Climate change poses one of the biggest challenges facing humankind. The European Union (EU) has developed into a leader in international climate change politics although it was originally set up as a ‘leaderless Europe’ in which decision-making powers are spread amongst EU institutional, member state and societal actors.
The central aim of this book, which is written by leading experts in the field, is to explain what kind of leadership has been offered by EU institutional, member state and societal actors. Although leadership is the overarching theme of the book, all chapters also address ecological modernisation, policy instruments, and multi-level governance as additional main themes. The book chapters focus on the Commission, European Parliament, European Council and Council of Ministers as well as member states (Britain, Germany, France, the Netherlands, Poland and Spain) and societal actors (businesses and environmental NGOs). Additional chapters analyse the EU as a global actor and the climate change policies of America and China and how they have responded to the EU’s ambitions.
This book will be of interest to students and scholars of environmental politics, EU politics, comparative politics and international relations as well as to practitioners who deal with EU and/or climate change issues.
1. Introduction: European Union Political Leadership in International Climate Change Politics, Rüdiger K.W. Wurzel and James Connelly 2. The European Union as a Global Environmental Policy Actor: Climate Change, John Vogler 3. The Role of the Commission of the European Union – Creating External Coherence From Internal Diversity, Pamela M. Barnes 4. The European Parliament and Climate Change: From Symbolism to Heroism and Back Again, Charlotte Burns and Neil Carter 5. The Council, the European Council and International Climate Policy: From Symbolic Leadership to Leadership by Example, Sebastian Oberthür and Claire Dupont 6. The United Kingdom: A Paradoxical Leader, Tim Rayner and Andrew Jordan 7. France’s Troubled Bids to Climate Leadership, Joseph Szarka 8. German Climate Change Policy: Political and Economic Leadership, Martin Jänicke 9. The Netherlands: a Case of ‘Cost-Free’ Leadership, Duncan Liefferink and Kathrin Birkel 10. Poland’s Climate Change Policy Struggle: Greening the East? Karolina Jankowska 11. Spanish, EU and International Climate Change Policies: Download, Catch Up, and Curb Down, Oriol Costa 12. Business: The Elephant in the Room? Wyn Grant 13. Environmental NGOs: Taking a Lead? Rüdiger K.W. Wurzel and James Connelly 14. A Green New Deal: Framing U.S. Climate Leadership, Guri Bang and Miranda A. Schreurs 15. Towards a New World Order of Climate Change: China and the European Union’s Leadership Ambition Xiudian Dai and Zhiping Diao 16. Conclusion: The European Union’s Leadership Role in International Climate Change Politics Reassessed Rüdiger K.W. Wurzel and James Connelly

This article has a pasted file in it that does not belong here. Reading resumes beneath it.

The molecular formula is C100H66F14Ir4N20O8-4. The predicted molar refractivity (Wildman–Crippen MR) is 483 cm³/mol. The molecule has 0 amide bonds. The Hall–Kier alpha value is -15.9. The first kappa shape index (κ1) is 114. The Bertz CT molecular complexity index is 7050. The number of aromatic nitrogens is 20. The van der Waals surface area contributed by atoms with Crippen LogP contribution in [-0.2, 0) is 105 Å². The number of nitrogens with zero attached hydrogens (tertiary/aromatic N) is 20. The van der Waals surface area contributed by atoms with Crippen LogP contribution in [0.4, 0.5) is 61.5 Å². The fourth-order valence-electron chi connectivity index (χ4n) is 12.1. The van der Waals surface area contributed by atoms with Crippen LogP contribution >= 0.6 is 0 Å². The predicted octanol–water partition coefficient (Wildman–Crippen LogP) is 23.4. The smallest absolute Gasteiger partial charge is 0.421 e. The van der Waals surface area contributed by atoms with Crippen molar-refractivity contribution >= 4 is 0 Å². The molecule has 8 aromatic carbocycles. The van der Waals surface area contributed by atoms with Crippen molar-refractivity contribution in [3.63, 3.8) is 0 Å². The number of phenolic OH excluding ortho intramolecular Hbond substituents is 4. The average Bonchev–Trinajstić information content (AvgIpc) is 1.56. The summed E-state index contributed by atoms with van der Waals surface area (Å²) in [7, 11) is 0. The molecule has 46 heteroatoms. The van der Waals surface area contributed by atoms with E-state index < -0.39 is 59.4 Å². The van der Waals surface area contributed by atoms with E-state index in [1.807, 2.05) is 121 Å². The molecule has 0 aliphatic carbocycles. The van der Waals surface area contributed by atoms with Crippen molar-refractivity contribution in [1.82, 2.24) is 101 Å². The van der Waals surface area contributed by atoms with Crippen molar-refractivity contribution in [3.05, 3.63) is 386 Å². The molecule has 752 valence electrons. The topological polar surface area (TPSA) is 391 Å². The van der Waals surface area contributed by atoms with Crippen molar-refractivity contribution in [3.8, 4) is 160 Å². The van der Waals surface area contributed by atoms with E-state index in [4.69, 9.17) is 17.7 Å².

'This book gives a very good insight into the main actors, the interests and objectives in EU climate change policies. The different chapters cover those aspects in depth and remain at the same time enjoyable to read.' - Thomas Hörber, International Affairs, Vol. 88, 5, September 2012.
'The clear and thorough analysis of the different facets of internal and external EU climate policy by leading scholars provides a much needed insight into the still unexplored domain of climate diplomacy.' - Anatole Boute, Climate Law 2 (2011), 139'The clear and thorough analysis of the different facets of internal and external EU climate policy by leading scholars provides a much needed insight into the still unexplored domain of climate diplomacy.' - Anatole Boute, Climate Law 2 (2011), 139.
'Written and structured in a very comprehensive manner, this title successfully combines a clear-cut analytical framework with empirically rich chapters to become an indispensable guide for students and academics, as well as practitioners interested in EU climate change politics. All in all, this book offers a very complete picture of the way in which multi-level dynamics have influenced the EU's climate change policies and, as the editors conclude, the way in which the EU still looks for the best mix of different types and styles of leadership.' Israel Solorio, JCMS (2012) Volume 50. Number 1.